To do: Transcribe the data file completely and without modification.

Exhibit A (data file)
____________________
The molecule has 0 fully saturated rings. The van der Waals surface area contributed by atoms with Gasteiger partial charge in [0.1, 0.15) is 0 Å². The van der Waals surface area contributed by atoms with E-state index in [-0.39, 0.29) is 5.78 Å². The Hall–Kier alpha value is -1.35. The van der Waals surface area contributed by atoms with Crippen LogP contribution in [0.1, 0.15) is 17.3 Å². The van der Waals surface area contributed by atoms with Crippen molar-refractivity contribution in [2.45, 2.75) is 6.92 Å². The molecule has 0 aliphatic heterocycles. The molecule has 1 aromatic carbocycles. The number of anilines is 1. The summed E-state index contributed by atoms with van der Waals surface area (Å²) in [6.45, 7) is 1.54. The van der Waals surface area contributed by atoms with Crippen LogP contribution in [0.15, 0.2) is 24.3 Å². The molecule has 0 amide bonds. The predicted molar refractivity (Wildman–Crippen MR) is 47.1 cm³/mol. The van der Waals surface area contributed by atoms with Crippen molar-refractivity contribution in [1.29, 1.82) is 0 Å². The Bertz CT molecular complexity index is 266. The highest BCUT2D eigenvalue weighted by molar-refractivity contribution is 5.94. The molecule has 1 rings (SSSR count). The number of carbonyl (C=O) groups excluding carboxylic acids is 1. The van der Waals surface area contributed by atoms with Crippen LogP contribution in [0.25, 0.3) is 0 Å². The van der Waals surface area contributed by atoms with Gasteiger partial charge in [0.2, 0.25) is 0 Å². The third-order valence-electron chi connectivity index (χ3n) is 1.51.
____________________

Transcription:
The molecule has 0 fully saturated rings. The van der Waals surface area contributed by atoms with Gasteiger partial charge in [0.1, 0.15) is 0 Å². The van der Waals surface area contributed by atoms with E-state index in [-0.39, 0.29) is 5.78 Å². The Hall–Kier alpha value is -1.35. The van der Waals surface area contributed by atoms with Crippen LogP contribution in [0.1, 0.15) is 17.3 Å². The van der Waals surface area contributed by atoms with Crippen molar-refractivity contribution in [2.45, 2.75) is 6.92 Å². The molecule has 0 aliphatic heterocycles. The molecule has 1 aromatic carbocycles. The number of anilines is 1. The summed E-state index contributed by atoms with van der Waals surface area (Å²) in [6.45, 7) is 1.54. The van der Waals surface area contributed by atoms with Crippen LogP contribution in [0.15, 0.2) is 24.3 Å². The molecule has 0 amide bonds. The predicted molar refractivity (Wildman–Crippen MR) is 47.1 cm³/mol. The van der Waals surface area contributed by atoms with Crippen molar-refractivity contribution in [1.29, 1.82) is 0 Å². The Bertz CT molecular complexity index is 266. The highest BCUT2D eigenvalue weighted by molar-refractivity contribution is 5.94. The molecule has 1 rings (SSSR count). The number of carbonyl (C=O) groups excluding carboxylic acids is 1. The van der Waals surface area contributed by atoms with Crippen LogP contribution in [0.25, 0.3) is 0 Å². The van der Waals surface area contributed by atoms with Gasteiger partial charge in [0.2, 0.25) is 0 Å². The third-order valence-electron chi connectivity index (χ3n) is 1.51.